Your supermarket may soon be plastic free
Without sounding like popular ’80s comedian Yakov Smirnoff, I’m an immigrant to this country and there are a lot of idiosyncrasies that stand out, still, even after 20+ years of living here, as super weird.
For instance: any supermarket is (literally and figuratively) full of plastic-wrapped items. You open the plastic once. You throw it away and it sits in a landfill forever. You even bring home the plastic-wrapped items in plastic bags that take forever to biodegrade, or just sit in the ocean for decades. It makes zero sense, but that’s the way that it’s been done for years, and there’s a powerful plastic lobby to ensure it stays that way.
But what if it we could stop using so much plastic?
A Dutch supermarket chain, Ekoplaza, recently unveiled their plastic-free supermarket. With 700+ items and not a plastic to be seen, it’s an environmentalist’s dream. And it’s quickly spreading. The UK is planning a 25-year plan to eradicate plastics from supermarkets, with popular grocery chain Iceland (not to be confused with the country of Iceland) pledging to go plastic free by 2023.
And as for Ekoplaza, it’s not just the one store. Ekoplaza plans to have plastic-free aisles in each of its 74 stores by the end of the year and will use those aisles to test out new biodegradable packaging.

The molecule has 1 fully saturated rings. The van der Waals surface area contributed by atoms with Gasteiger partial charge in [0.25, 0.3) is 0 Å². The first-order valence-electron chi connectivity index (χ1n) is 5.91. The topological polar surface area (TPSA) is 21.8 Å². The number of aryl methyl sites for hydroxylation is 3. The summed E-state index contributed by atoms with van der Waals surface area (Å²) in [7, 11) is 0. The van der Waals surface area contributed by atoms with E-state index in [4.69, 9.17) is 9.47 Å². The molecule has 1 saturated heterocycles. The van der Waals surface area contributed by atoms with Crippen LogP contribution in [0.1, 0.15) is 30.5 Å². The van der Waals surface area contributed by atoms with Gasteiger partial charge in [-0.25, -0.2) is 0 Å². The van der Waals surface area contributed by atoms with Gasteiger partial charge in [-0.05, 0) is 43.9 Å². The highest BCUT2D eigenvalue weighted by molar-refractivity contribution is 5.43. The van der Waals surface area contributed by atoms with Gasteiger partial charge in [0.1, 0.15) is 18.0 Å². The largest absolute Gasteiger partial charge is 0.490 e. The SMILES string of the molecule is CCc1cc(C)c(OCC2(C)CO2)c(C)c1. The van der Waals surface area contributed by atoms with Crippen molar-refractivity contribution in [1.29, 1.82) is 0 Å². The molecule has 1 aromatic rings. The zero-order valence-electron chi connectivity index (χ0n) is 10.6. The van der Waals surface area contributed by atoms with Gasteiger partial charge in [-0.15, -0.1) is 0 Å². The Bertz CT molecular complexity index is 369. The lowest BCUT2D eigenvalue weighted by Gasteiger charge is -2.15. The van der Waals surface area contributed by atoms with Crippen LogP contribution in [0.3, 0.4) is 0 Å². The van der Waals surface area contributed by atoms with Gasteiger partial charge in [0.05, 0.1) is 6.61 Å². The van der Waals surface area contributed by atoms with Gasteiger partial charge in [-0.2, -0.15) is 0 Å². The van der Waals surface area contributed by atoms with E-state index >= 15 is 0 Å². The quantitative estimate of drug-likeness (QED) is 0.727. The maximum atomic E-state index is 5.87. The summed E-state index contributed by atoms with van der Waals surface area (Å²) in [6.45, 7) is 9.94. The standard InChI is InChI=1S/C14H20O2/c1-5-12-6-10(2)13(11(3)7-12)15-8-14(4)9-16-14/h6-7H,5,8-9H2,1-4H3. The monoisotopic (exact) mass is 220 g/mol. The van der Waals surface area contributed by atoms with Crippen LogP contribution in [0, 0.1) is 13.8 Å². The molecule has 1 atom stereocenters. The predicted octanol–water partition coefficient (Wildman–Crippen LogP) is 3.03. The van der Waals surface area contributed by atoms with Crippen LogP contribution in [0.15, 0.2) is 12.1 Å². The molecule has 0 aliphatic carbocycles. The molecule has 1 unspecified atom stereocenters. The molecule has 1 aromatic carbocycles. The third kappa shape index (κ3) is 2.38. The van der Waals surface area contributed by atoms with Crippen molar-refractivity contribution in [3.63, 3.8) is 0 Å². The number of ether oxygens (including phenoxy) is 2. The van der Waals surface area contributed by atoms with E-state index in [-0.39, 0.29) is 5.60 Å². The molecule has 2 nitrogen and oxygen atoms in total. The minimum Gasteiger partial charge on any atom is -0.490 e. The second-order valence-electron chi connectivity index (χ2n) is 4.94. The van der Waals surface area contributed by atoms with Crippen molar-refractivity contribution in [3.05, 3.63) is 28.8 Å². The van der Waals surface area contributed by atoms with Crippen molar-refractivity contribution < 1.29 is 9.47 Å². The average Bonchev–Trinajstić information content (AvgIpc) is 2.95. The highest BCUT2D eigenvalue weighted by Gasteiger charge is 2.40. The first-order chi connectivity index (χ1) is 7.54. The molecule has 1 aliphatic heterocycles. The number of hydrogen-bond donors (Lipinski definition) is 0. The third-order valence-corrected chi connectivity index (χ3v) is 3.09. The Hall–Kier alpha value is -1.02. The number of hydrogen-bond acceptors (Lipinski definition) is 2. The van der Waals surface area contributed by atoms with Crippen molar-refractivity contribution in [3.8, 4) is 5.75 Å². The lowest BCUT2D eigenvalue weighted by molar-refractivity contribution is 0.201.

Do you think this idea could work in America? Not if the plastic lobby keeps it their way. From a Washington Post article in 2015:
The American Progressive Bag Alliance, which is supported by major plastics manufacturers, spent over $3 million on consultants and a petition management company between October and December, when it was collecting signatures. The group told the San Francisco Chronicle that plastic bags, like those handed out by restaurants and stores, are a $100 million- to $150 million-a-year business in California. That’s well worth the $3 million investment, Chronicle columnistsPhil Matier and Andy Ross noted.
Keep in mind that’s just California. New York City throws out 1,700 tons of plastic bags every week.
That’s a lot for just one word: plastics.